'How are you, out of 10?' is the question to ask this R U OK? Day
Going deeper than surface-level etiquette can be the difference between disclosure and suffering in silence, writes Wellness Daily journalist Jerome Doraisamy.
Until about five years ago, I was very shy and reserved. As such, if my mother ever wanted to know if I was seeing anyone, she wouldn't ask, "How's your love life?" Instead, she'd ask, "When's the last time you had sex?"
Prima facie, it sounds mortifying. But it's an approach I've always been grateful for, because Mum frames her questions in ways that demand an answer, rather than giving me wiggle room to waffle. Given her bluntness, our relationship is much more open than it may otherwise be.
Earlier this year, I learned of a way such direct inquisition could operate in the context of a wellbeing discussion. I was chatting with Graeme Haas, a lecturer at the College of Law in Queensland, and he noted that instead of asking, "How are you?" he asks his mates, "How are you out of 10?"
By doing so, he explained, he has a better chance of extracting information relevant to one's holistic wellnessâ€¦ if his mate was to respond that he was â€“ in that moment â€“ 6/10, it would give Graeme an opening to ask why, and if there were particular issues preventing his mate from ranking his state higher, such as work stress or personal conflict.
Further, it provides the respondent a chance to subsequently reflect on why they may have scored themselves in the way they did, and what needs to be addressed on a personal level to improve that score.
"How are you?" by contrast, may conceive a more binary response lacking in nuance whereby one is either well or not, and has the scope to deflect a more thorough inquisition.
Given the well-established tendencies of professional services workers towards competitiveness, perfectionism, pessimism and broader cultural traits including hyper-masculinity and the ever-Australian "she'll be right, mate", it's worth considering whether this more inquisitive attitude should be adopted across the profession.
I want to be clear: I am a huge fan of R U OK? Day. I think national awareness of and promotion for this all-important question is fundamental to the evolution of our sociocultural attitudes towards psychological distress, anxiety, depression and suicide ideation, and even surface-level championing of a stigma-free society can cultivate incremental, if not substantial, change.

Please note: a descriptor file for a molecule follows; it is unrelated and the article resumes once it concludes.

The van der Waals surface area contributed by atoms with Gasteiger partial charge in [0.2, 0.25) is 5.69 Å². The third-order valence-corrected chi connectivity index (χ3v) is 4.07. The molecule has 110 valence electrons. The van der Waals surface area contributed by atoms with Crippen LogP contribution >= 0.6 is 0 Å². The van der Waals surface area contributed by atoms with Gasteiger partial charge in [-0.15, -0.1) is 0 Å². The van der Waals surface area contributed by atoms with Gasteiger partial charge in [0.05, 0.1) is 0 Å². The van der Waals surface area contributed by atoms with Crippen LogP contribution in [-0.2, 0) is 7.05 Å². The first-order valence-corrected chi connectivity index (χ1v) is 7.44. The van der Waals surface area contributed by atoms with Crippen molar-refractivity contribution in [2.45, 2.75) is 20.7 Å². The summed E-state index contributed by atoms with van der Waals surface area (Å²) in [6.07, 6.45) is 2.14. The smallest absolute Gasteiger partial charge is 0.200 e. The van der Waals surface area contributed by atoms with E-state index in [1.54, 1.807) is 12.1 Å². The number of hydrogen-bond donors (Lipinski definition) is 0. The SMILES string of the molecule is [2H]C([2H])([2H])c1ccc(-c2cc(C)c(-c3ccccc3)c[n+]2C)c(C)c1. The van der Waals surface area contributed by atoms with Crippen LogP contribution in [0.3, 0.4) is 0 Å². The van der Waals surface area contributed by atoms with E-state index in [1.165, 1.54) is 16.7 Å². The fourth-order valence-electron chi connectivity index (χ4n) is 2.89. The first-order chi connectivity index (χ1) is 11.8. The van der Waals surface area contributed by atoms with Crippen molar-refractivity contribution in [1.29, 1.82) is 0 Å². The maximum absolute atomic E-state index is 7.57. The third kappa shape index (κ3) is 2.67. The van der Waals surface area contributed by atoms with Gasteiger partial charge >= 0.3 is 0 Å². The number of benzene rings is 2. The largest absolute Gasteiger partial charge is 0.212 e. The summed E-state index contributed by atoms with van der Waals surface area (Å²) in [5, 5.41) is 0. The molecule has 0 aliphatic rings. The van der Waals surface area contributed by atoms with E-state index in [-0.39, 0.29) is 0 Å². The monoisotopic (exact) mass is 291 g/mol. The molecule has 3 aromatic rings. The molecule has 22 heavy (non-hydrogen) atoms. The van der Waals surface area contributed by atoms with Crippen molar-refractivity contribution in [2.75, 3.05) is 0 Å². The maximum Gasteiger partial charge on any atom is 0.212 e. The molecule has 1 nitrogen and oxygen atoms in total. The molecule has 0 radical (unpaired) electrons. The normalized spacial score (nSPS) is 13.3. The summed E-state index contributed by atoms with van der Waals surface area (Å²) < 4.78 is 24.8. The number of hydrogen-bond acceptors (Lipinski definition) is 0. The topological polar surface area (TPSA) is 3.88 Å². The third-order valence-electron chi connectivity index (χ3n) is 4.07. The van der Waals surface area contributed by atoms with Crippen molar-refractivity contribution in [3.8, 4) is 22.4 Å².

But recognition of and accommodation for idiosyncrasies within our professional industries are crucial if, on an individual level, we are able to effect meaningful, positive change with those around us. In other words: our unique professional setting can demand an approach whereby we intend to delve further to extract information that may ultimately make a difference.
R U OK? Day prescribes four key steps to help save lives: ask, listen, encourage action and check in. Incorporation of the scale out of 10 can seep into all four steps.
As professional services workers, we â€“ statistically speaking â€“ appreciate practicality and certainty. And while we have come a long way in reducing community and workplace stigma around such mental ailment, we still have a way to go. By framing our questions of friends, peers and subordinates more directly, we can, I believe, increase the likelihood of engaged, productive discourse.
Today is R U OK? Day 2018. I will be asking my family, friends and colleagues â€“ inside the law and outside of it â€“ how they are on a scale of 1 to 10. For those I call, text or approach face-to-face, this approach may be just what they need to comfortably espouse what they're thinking and feeling. Just as such directness helped my shy, reserved former self.
Jerome Doraisamy is a journalist at Wellness Daily, and its sister title, Lawyers Weekly.
Jerome Doraisamy is a senior writer for Lawyers Weekly and Wellness Daily at Momentum Media.
Before joining the team in early 2018, Jerome is admitted as a solicitor in New South Wales and, prior to joining the team in early 2018, he worked in both commercial and governmental legal roles and has worked as a public speaker and consultant to law firms, universities and high schools across the country and internationally. He is also the author of The Wellness Doctrines self-help book series and is an adjunct lecturer at The University of Western Australia.
Jerome graduated from the University of Technology, Sydney with a Bachelor of Laws and Bachelor of Arts in Communication (Social Inquiry).
You can email Jerome at: [email protected]
“Kindness is the language that the deaf can hear and the blind can see.” – Mark Twain